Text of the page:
Safeway Inc., which currently is advertising for pharmacists in Spokane and elsewhere in Washington on hotjobs.com, the job recruitment Web site, says its offering employees a $5,000 sign-on bonus, a relocation plan, a stock-option plan, annual bonus plans, family-assistance programs, and enrollment in a company-funded pension plan, among other benefits.

Sacred Hearts Bettesworth says the hospitals pharmacy department, which employs about 35 pharmacists and 35 pharmacy technicians who are licensed and have completed a six-month to 12-month program, currently has three pharmacists positions vacant. To help it recruit workers, the hospitals human resources department is considering helping new pharmacists pay off school-related debt, he says.

WSUs Clifton says that some companies even are approaching students while theyre still in school and offering to pay part of their tuition if they agree to come work for a certain amount of time once they graduate.

Multifaceted causes

The cause of the shortage is multifaceted, Bettesworth says. He says that the nations aging population is contributing to the shortage because as people are getting older theyre needing more prescription drugs, which means theres an increased need for pharmacists to fill those prescriptions.

Pharmaceuticals also are becoming more complex, which means that pharmacists must spend more time helping patients to ensure that theyre taking their medications properly and are using their medical devices correctly, WSUs Sclar says.

Also, pharmacy colleges have changed their curricula from a 5-year bachelors of science in pharmacy to a 6-year doctorate of pharmacy, which has created a significant short-term decrease in the number of pharmacists who are graduating, Bettesworth says. He says that as colleges across the U.S. have been switching from 5-year to 6-year programs, that has meant one year of transition when each college graduates relatively few or no students.

Another wrinkle in the shortage is that between 50 percent and 60 percent of students who are graduating from pharmacy colleges are women.

Dont get me wrong, these women are excellent practitioners, Bettesworth says. But, many also would like to have families, and they want to take three months or longer for maternity leave. I have three pharmacists on maternity leave right now, and it creates a short-term shortage in the midst of a longer-term shortage. Some employees also prefer to work fewer hours once they return from maternity leave, he says.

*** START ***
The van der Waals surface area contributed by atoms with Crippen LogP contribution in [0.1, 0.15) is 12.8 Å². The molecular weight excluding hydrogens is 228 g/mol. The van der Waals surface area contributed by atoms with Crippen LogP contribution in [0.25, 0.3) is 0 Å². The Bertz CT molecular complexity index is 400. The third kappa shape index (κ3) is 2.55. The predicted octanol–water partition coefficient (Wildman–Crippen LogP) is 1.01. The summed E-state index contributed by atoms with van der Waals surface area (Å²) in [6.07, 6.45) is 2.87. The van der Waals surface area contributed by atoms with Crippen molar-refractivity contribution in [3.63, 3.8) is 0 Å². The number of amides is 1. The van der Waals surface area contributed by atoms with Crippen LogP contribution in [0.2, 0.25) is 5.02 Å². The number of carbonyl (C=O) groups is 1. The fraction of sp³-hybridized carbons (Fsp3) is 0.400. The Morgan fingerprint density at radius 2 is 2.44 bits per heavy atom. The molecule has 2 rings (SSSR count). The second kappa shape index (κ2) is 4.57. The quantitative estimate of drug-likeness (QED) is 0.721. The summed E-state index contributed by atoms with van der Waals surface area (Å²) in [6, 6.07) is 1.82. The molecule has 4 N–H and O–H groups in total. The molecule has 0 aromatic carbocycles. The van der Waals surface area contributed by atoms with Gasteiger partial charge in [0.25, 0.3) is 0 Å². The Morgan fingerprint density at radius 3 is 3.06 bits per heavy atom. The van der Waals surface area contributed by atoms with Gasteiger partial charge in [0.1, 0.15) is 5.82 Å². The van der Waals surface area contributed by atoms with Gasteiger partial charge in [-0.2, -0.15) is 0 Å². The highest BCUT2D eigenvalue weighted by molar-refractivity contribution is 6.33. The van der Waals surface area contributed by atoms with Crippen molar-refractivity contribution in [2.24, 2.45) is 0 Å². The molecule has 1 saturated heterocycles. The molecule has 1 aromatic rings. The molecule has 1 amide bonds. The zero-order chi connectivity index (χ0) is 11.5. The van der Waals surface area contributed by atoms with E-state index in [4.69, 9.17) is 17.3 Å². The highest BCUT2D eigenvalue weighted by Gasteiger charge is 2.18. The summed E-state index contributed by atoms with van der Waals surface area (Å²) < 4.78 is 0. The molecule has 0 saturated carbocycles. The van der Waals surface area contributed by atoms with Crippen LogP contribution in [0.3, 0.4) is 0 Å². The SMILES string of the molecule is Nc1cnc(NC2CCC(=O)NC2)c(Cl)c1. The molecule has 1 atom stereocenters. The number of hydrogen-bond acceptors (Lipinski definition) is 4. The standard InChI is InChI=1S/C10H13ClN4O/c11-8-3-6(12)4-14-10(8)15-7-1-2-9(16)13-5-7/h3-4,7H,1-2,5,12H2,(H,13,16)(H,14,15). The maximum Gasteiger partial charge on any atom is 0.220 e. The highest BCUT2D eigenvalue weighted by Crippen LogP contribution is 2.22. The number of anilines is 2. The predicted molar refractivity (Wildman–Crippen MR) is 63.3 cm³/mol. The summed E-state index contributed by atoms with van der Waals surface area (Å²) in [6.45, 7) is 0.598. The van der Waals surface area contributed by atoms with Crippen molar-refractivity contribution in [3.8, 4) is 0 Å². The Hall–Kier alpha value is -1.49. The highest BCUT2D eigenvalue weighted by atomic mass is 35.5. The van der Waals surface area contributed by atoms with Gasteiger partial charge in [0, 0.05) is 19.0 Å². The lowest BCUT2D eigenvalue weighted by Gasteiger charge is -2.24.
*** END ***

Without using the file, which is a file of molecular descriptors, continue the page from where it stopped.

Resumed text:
Meanwhile, during the last five years, pharmacists roles also have been changing. Bettesworth says that pharmacists employed by hospitals no longer are involved just in dispensing medications in hospital pharmacies, but also take part in clinical activities, such as working on the patient floor with physicians, nurses, and patients to help monitor drug therapies. They also manage anticoagulation and cholesterol clinics to help outpatients monitor blood-thinning or cholesterol medications.

It used to be that physicians and nurses would regularly check a patients cholesterol levels and perform routine blood tests to help manage their drug therapies, but doctors offices are becoming inundated now, and the monitoring of drug therapy is a natural progression for the pharmacist, Bettesworth says.

We still need pharmacists for traditional, drug-dispensing services, but they also are needed to handle these expanded services, he says.

To help free up some time for pharmacists, hospitals such as Sacred Heart have been moving toward more automated systems and relying more on pharmacy technicians to set up medications and count pills for the pharmacists. Pharmacy techs previously had spent their time typing prescription labels primarily, Bettesworth says.

Within the last two years, Sacred Heart also has installed automated drug-dispensing devices and automated mixing machines that prepare total parenteral nutrition (TPN) liquid diets given intravenously to patients who cant eat solid foods.

Bettesworth says that he expects retail pharmacies also to begin adding more automated systems to help weather the shortage.

In my estimation, its going to be 10 years at the very least before theres going to be any resolution to this shortage problem, Bettesworth says.

  • Lisa Harrell